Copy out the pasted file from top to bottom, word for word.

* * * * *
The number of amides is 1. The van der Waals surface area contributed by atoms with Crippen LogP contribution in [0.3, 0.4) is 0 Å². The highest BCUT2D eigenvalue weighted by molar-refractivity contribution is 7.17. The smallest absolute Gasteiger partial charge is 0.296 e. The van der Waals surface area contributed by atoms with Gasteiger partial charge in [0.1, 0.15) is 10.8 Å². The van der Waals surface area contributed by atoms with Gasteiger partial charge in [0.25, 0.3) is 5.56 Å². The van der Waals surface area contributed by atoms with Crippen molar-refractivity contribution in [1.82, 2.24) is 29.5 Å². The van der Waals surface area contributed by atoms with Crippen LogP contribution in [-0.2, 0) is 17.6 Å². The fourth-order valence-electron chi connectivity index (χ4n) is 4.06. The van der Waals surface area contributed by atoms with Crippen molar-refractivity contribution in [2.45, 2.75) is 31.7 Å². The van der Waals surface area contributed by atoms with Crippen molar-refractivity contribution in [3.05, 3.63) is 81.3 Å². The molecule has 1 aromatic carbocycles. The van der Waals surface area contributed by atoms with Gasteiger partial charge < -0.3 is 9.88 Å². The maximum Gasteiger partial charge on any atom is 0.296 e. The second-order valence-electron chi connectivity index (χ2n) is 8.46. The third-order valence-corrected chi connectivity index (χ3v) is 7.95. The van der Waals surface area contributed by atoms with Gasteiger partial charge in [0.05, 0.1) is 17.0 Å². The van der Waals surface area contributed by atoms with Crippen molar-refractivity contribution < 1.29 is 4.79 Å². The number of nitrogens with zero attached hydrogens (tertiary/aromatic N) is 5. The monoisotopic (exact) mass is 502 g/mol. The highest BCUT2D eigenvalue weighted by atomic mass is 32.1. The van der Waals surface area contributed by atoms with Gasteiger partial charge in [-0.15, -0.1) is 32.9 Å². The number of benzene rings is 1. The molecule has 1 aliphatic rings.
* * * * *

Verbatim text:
The number of amides is 1. The van der Waals surface area contributed by atoms with Crippen LogP contribution in [0.3, 0.4) is 0 Å². The highest BCUT2D eigenvalue weighted by molar-refractivity contribution is 7.17. The smallest absolute Gasteiger partial charge is 0.296 e. The van der Waals surface area contributed by atoms with Gasteiger partial charge in [0.1, 0.15) is 10.8 Å². The van der Waals surface area contributed by atoms with Gasteiger partial charge in [0.25, 0.3) is 5.56 Å². The van der Waals surface area contributed by atoms with Crippen molar-refractivity contribution in [1.82, 2.24) is 29.5 Å². The van der Waals surface area contributed by atoms with Crippen LogP contribution in [-0.2, 0) is 17.6 Å². The fourth-order valence-electron chi connectivity index (χ4n) is 4.06. The van der Waals surface area contributed by atoms with Crippen molar-refractivity contribution in [2.45, 2.75) is 31.7 Å². The van der Waals surface area contributed by atoms with Crippen molar-refractivity contribution in [3.05, 3.63) is 81.3 Å². The molecule has 1 aromatic carbocycles. The van der Waals surface area contributed by atoms with Gasteiger partial charge < -0.3 is 9.88 Å². The maximum Gasteiger partial charge on any atom is 0.296 e. The second-order valence-electron chi connectivity index (χ2n) is 8.46. The third-order valence-corrected chi connectivity index (χ3v) is 7.95. The van der Waals surface area contributed by atoms with Gasteiger partial charge in [0.05, 0.1) is 17.0 Å². The van der Waals surface area contributed by atoms with Crippen molar-refractivity contribution < 1.29 is 4.79 Å². The number of nitrogens with zero attached hydrogens (tertiary/aromatic N) is 5. The monoisotopic (exact) mass is 502 g/mol. The highest BCUT2D eigenvalue weighted by atomic mass is 32.1. The van der Waals surface area contributed by atoms with Gasteiger partial charge in [-0.15, -0.1) is 32.9 Å². The number of benzene rings is 1. The molecule has 1 aliphatic rings.